Second, this is a book in a series, but it truly ends. I was completely satisfied. The battle for the crown was settled. Her father found her. She delivered her message. The issue of her being suspended concluded.

I took a half star because the story focuses on a board game similar to chess and stratego called intrigue. The game has three factions: two who battle each other directly and a third who acts as an unpredictable force. Karigan plays the game three times in the book. She acknowledges that she never wins the game. She doesn’t like the game. She clearly does not view the game as the actions of the other people in the story until the final game play. She misses the significance of the game in her own life and as representation of the political intrigues happening. Her lack of insight on this game made Karigan come across as slow and a bit dimwitted when she is touted as being clever. I couldn’t help but roll my eyes a bit each time the game board came up.

I would recommend this one though. I enjoyed it.

Book Review: Kings of the Wyld

51rhtjxnhtl-_sx322_bo1204203200_Kings of the Wyld by Nicholas Eames


Golden Gabe’s daughter has run int battle and is trapped in a besieged city. His only hope to save her, is getting his band (read group of mercenaries) back together.

Clay “Slow Hand” Cooper leaves his family and home to help his friend out. Together, they must steal back the magical sword Velacor, kidnap a cuckolded king, and turn a stone statue back into a man. All the while, a horde of demons threaten Gabe’s daughter, a manhunter is on the trail of the kidnapped king, denizens of the Heartwyld forest want to kill them, and their old glory days have brought out old enemies.

My rating: 5 stars

My thoughts:

Ever seen the movie Red? Old assassins come out of retirement for a final gig that only they can pull off? Yeah, well, this is the fantasy version, and I love it. Clay, Gabe and the boys hit their prime, raised hell, and got out of the game. They settled down with women and homes of their own. Clay is a city guard, avoiding the bars to avoid tales of the old days. Yet, when they need to, each one of the old men comes together and charges into battle.

The story has a lot of humor to it. This isn’t a fancy polished tale full of the pure glory of these men. Instead, it is full of dark humor like the band’s horrible misfortune with bards and gritty details like the putrid smells of piss puddles outside the tavern. I’m not going to lie, there were times when references to wenching or phalic phylactories made me roll my eyes and want to skip a few words, but I never wanted to skip more than a few words or I might miss something important.

As far as characters go, there wasn’t much of the standard character arcs. No one grew tons wiser during the journey. Clay did not magically find a new goal because we knew from the second chapter that his only goal was to get back home to his wife and that Gabe’s only goal was to find his daughter. There was more typical character development in the side characters than the main ones, yet Clay is my favorite. It is his story after all.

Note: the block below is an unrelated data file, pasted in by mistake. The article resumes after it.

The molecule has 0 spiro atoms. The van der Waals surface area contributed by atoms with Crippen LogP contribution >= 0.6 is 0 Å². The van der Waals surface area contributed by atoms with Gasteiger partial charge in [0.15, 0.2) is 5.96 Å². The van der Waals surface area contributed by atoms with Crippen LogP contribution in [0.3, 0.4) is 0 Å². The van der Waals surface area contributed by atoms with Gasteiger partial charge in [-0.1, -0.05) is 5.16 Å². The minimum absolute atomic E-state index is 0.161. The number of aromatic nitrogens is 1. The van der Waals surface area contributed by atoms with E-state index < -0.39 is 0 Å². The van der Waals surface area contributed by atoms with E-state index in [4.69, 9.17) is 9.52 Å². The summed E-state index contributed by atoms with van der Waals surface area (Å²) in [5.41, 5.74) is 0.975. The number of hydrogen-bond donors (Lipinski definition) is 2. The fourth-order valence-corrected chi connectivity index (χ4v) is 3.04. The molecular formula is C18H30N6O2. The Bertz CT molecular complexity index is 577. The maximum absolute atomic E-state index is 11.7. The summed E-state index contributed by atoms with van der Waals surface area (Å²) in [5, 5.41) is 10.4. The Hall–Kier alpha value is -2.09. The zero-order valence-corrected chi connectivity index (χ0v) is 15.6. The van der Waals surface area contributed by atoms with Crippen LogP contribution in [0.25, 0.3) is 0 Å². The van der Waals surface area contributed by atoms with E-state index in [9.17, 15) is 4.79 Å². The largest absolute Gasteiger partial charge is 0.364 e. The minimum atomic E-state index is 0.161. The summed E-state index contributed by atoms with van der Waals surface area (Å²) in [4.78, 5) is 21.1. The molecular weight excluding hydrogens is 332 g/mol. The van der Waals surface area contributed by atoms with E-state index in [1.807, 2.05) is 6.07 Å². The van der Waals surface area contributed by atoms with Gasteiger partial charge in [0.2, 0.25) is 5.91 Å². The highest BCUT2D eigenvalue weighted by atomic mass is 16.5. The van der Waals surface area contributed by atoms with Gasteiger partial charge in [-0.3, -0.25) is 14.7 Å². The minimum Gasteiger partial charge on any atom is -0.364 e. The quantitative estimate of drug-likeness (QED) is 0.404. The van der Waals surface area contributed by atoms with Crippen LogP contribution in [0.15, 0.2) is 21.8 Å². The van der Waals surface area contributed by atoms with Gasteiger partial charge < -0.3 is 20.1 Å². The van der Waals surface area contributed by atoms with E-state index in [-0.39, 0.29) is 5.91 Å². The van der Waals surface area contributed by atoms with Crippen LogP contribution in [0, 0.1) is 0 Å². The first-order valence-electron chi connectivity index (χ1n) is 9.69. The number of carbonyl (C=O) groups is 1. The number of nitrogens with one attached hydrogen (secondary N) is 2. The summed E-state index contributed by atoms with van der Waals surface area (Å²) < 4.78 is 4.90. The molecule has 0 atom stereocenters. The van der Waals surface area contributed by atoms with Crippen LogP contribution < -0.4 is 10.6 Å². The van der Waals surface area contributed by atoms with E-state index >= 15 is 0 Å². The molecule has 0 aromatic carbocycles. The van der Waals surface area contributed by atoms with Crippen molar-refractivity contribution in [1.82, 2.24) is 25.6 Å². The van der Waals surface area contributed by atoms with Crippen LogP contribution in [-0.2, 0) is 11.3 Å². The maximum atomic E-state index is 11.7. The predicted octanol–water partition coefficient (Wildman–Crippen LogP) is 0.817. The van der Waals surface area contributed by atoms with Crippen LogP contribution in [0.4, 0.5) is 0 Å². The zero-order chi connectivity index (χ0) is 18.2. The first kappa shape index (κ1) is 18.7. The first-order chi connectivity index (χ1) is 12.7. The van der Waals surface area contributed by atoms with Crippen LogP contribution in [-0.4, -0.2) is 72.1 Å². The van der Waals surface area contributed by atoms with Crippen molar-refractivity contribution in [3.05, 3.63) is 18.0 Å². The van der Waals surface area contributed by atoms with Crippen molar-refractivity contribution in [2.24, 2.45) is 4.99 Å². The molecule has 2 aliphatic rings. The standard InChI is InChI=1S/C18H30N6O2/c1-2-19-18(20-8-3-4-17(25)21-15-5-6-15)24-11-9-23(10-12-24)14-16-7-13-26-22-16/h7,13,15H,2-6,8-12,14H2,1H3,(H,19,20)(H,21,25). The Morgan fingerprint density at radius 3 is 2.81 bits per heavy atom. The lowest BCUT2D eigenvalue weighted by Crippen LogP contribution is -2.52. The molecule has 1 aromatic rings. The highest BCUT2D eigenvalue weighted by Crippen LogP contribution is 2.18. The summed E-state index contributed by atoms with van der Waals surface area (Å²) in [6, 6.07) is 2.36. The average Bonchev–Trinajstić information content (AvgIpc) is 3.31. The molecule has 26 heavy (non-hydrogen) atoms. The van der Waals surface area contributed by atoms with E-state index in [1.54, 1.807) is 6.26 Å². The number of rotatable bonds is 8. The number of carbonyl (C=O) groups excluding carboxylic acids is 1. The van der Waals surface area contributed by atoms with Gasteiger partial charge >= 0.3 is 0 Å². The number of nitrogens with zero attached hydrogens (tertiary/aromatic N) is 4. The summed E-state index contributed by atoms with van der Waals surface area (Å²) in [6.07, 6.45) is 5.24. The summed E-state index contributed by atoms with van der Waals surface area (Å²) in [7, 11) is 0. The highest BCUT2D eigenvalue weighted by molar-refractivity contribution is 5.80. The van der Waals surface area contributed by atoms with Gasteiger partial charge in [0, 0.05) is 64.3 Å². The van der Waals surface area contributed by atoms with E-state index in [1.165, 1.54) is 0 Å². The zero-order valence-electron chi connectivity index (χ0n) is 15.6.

I enjoyed most of the world building as well. There is lots of lawless mercenary camps and men voluntarily throwing themselves into the gladiator pits. The men travel through the typical fantasy environs of forests, cities, and mountain passes. The swords, armor, and other sundries are magical. The standard monsters like trolls, mermen, cyclopes, and wayverns are there, but so are new and interesting beasts. Of course, there are air ships to battle the flying monsters.

Then there is the mixture of fighting mercenaries and bands. They are getting the band together and going on their final tour. They run into their own booker, who gets a cut of band business. Bands have screaming fans and act as headliners in arenas. There is definitely a cheeky feel to some of the comparisons, but I didn’t mind.

I really liked this one. It was a good mix of funny and fun. The characters were wild but believable. The world gave me the old standards I am used to but expanded into new territory. I definitely recommend this one.

Book Review: Wraith


Wraith by Helen Harper

Saiya lives in a town under siege. Gobblins rule the city and gobblins wait outside the city, cutting the city off from supplies. To survive, she detaches her shadow and finds secrets that she can sell or exchange for food. Her luck changes for the worse, when her shadow is capture.

Gabriel is a dark elf emissary visiting the city for the first time. While he enter the city wanting to see the atrocities caused by the goblin, he did not expect to be threatened by a shadow assassin, find his soul mate, and end up on a mission to find a magical stone that could give the goblins reign of Scotland.

Rating: 5 stars

My reasoning:

Biggest reason this story gets 5 stars from me, I liked the story line. This is a romance story. Two characters are fated to be together, which I’m ok with, particularly because it doesn’t stop the relationship struggles. Yet, this isn’t a romance book. The damsel in distress is captured by her unknown true love and must save herself. She is on a mission to save her friend, and when the city is bombed, she runs into the bombing to pull her friend out of a prison. When things get really bad and everyone including the host goblins trying to poison the lovers, Gabriel is the one weakened, and Saiya rescues him.